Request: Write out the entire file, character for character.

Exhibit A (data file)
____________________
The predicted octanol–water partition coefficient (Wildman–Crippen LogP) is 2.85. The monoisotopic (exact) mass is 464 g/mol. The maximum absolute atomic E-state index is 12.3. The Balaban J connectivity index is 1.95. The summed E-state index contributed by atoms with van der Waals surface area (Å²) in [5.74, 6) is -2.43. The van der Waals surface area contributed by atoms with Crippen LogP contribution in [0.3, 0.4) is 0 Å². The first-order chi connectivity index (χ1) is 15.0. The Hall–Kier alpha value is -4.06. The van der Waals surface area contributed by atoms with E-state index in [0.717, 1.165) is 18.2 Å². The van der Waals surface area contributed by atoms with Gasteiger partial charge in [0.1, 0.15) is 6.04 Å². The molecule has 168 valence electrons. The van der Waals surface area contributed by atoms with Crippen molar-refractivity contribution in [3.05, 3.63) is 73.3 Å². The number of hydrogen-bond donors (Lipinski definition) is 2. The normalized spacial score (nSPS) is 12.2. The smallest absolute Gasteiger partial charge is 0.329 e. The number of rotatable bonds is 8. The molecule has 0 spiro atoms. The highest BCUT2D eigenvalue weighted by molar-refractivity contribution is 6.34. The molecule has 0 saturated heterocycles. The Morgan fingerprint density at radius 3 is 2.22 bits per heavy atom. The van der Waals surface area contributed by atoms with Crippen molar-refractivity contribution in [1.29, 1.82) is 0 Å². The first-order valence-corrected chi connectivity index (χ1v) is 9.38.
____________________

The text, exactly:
The predicted octanol–water partition coefficient (Wildman–Crippen LogP) is 2.85. The monoisotopic (exact) mass is 464 g/mol. The maximum absolute atomic E-state index is 12.3. The Balaban J connectivity index is 1.95. The summed E-state index contributed by atoms with van der Waals surface area (Å²) in [5.74, 6) is -2.43. The van der Waals surface area contributed by atoms with Crippen LogP contribution in [0.3, 0.4) is 0 Å². The first-order chi connectivity index (χ1) is 15.0. The Hall–Kier alpha value is -4.06. The van der Waals surface area contributed by atoms with E-state index in [0.717, 1.165) is 18.2 Å². The van der Waals surface area contributed by atoms with Gasteiger partial charge in [0.1, 0.15) is 6.04 Å². The molecule has 168 valence electrons. The van der Waals surface area contributed by atoms with Crippen molar-refractivity contribution in [3.05, 3.63) is 73.3 Å². The number of hydrogen-bond donors (Lipinski definition) is 2. The normalized spacial score (nSPS) is 12.2. The smallest absolute Gasteiger partial charge is 0.329 e. The number of rotatable bonds is 8. The molecule has 0 spiro atoms. The highest BCUT2D eigenvalue weighted by molar-refractivity contribution is 6.34. The molecule has 0 saturated heterocycles. The Morgan fingerprint density at radius 3 is 2.22 bits per heavy atom. The van der Waals surface area contributed by atoms with Crippen molar-refractivity contribution in [1.29, 1.82) is 0 Å². The first-order valence-corrected chi connectivity index (χ1v) is 9.38.